Developers and Engineering

What Does a Developer Relations Internship Look Like


Reflections on an internship experience within Developer Relations.

For the past three months, I’ve had the absolute pleasure of working as an intern alongside‘s developer relations team as an intern. DevRel is often an ill-defined, little known role, but I’ve loved my experience with it and am so grateful to have had this opportunity. I’ll be sharing what I learned about DevRel, what I contributed to the team, and my next steps from here.

The beginning

A year ago, I probably knew as much about developer relations as the average person in the CS field – which is to say not much. I’m currently majoring in computer science, and before this internship, I’d stuck to the more traditional areas of CS: I did some research with professors, took classes in data structures and algorithms, and worked on a mobile app for my school’s newspaper. In hindsight, though, my collision with DevRel seems almost inevitable. Even as I planned for a career in software development, I nurtured interests well-suited to interacting with a community of devs. I took creative writing classes to further my love of storytelling, I spent my free time watching developer conferences and interacting with other Android devs on the internet, I TAed and tutored other computer science students because I found joy in helping them understand complex technical concepts. And although these skills have served me well in my internship, there was also so much more to learn about developer relations.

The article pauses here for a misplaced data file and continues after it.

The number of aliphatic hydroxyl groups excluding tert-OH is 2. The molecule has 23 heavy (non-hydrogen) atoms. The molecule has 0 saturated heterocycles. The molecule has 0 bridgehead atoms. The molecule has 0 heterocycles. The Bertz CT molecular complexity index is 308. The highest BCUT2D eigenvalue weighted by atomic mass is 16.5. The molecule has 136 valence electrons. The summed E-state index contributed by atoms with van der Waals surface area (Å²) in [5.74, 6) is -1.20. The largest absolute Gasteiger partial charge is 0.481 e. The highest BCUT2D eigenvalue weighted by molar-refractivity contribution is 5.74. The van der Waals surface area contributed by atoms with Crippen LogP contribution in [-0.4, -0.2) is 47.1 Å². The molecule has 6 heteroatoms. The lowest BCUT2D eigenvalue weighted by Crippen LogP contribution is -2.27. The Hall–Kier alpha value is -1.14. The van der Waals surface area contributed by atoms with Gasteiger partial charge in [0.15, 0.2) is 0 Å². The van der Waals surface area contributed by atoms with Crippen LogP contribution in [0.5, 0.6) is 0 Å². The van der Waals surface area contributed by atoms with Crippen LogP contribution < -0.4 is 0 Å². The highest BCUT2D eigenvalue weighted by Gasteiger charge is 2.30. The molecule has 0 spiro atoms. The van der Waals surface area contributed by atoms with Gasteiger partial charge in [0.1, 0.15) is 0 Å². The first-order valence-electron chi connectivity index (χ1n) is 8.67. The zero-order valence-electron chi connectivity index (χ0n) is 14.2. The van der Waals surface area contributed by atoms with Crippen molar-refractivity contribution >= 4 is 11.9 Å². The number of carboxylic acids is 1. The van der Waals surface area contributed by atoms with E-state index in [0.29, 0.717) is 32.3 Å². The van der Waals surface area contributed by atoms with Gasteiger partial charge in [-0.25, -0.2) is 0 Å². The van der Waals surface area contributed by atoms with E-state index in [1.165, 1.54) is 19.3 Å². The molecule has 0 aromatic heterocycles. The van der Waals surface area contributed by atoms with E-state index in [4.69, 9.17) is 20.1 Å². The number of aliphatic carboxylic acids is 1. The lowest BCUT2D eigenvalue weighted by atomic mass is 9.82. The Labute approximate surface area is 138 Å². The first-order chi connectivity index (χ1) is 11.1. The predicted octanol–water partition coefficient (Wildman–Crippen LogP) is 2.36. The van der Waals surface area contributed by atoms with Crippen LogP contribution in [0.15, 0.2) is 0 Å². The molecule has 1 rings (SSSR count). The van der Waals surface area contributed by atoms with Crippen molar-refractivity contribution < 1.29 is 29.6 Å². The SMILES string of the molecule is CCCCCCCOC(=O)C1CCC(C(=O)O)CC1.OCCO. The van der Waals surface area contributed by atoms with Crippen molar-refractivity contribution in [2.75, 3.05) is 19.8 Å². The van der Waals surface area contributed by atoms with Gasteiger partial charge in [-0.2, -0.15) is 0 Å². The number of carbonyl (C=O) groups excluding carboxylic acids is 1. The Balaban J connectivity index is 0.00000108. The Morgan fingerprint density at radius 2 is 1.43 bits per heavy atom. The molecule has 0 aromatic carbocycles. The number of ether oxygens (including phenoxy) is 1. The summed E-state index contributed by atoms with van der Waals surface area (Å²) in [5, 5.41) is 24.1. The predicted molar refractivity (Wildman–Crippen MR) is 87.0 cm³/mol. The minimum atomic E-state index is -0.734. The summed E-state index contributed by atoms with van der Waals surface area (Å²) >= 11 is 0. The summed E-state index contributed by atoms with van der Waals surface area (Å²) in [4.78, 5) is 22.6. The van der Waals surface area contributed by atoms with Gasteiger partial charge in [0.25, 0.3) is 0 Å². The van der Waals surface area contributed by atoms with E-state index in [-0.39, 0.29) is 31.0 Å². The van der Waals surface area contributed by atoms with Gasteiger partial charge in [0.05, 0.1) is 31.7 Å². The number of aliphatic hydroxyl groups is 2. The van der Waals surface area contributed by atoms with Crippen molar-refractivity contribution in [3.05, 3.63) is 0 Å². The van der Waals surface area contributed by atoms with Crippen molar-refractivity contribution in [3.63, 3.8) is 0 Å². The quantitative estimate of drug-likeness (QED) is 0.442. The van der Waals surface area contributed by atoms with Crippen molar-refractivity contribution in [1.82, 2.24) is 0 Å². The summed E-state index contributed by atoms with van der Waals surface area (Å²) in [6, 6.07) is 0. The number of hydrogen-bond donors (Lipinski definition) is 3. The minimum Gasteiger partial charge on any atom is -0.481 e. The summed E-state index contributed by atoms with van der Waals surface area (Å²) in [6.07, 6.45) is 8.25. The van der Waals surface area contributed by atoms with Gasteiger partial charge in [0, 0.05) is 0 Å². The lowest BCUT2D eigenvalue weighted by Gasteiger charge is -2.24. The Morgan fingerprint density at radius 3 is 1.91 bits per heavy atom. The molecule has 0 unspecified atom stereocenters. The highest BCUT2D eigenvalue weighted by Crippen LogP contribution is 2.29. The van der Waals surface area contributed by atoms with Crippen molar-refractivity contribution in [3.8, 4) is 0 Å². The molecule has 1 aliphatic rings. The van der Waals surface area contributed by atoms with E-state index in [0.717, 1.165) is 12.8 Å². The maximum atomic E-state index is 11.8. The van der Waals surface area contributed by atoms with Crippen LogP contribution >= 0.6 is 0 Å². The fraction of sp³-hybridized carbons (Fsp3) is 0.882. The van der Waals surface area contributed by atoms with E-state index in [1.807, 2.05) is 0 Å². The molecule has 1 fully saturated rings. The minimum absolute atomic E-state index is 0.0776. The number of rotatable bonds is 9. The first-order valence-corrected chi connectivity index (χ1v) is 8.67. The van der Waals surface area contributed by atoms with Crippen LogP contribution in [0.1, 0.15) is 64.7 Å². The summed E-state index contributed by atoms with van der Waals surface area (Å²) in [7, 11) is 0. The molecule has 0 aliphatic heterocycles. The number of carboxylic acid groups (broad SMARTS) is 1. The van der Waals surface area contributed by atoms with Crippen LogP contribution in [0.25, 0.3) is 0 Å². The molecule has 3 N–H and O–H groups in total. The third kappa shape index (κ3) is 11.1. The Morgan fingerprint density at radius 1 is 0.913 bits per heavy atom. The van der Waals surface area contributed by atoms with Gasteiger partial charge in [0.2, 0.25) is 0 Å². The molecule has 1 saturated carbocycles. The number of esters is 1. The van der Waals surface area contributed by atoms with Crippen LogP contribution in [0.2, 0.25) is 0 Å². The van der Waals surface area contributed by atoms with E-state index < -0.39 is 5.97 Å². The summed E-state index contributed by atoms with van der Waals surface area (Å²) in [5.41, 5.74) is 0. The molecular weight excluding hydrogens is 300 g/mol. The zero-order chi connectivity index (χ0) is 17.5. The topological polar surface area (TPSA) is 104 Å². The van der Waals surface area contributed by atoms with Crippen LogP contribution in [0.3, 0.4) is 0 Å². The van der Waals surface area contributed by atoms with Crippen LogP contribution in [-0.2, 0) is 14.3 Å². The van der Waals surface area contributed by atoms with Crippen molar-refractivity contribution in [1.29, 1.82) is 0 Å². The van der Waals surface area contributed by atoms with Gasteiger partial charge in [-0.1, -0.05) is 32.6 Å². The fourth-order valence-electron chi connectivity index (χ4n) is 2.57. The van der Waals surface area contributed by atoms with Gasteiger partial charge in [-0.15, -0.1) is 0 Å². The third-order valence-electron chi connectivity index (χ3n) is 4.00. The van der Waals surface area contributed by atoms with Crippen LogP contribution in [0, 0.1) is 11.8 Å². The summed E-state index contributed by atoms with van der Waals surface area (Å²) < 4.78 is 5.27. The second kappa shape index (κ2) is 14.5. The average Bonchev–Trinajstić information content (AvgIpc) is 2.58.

What I learned about DevRel

The definition of developer relations differs depending on who you ask, which article you read, and especially from company to company. But as a starting point, I really liked the way one of my coworkers described it to me — developer relations works as a mouthpiece between a company and a community of developers, amplifying voices in both directions. This broad definition means that a DevRel team will often work on a variety of tasks that stretch across many different fields. Specifically at Dolby, developer relations blends marketing, engineering, and product to grow and support the community of developers using APIs. We work cross-functionally, meeting with product teams to make suggestions about the APIs, talking with engineers to build demos that show off interesting use cases, coordinating with marketing to spread awareness about at conventions and other events, and more. It’s easy to look at developer relations from the outside and think “isn’t this just marketing with extra steps?” But I quickly realized that developers are at the heart of everything is about, and the things that DevRel works on creates tangible value for those developers in a way that pure marketing or engineering can’t. 

Why I loved it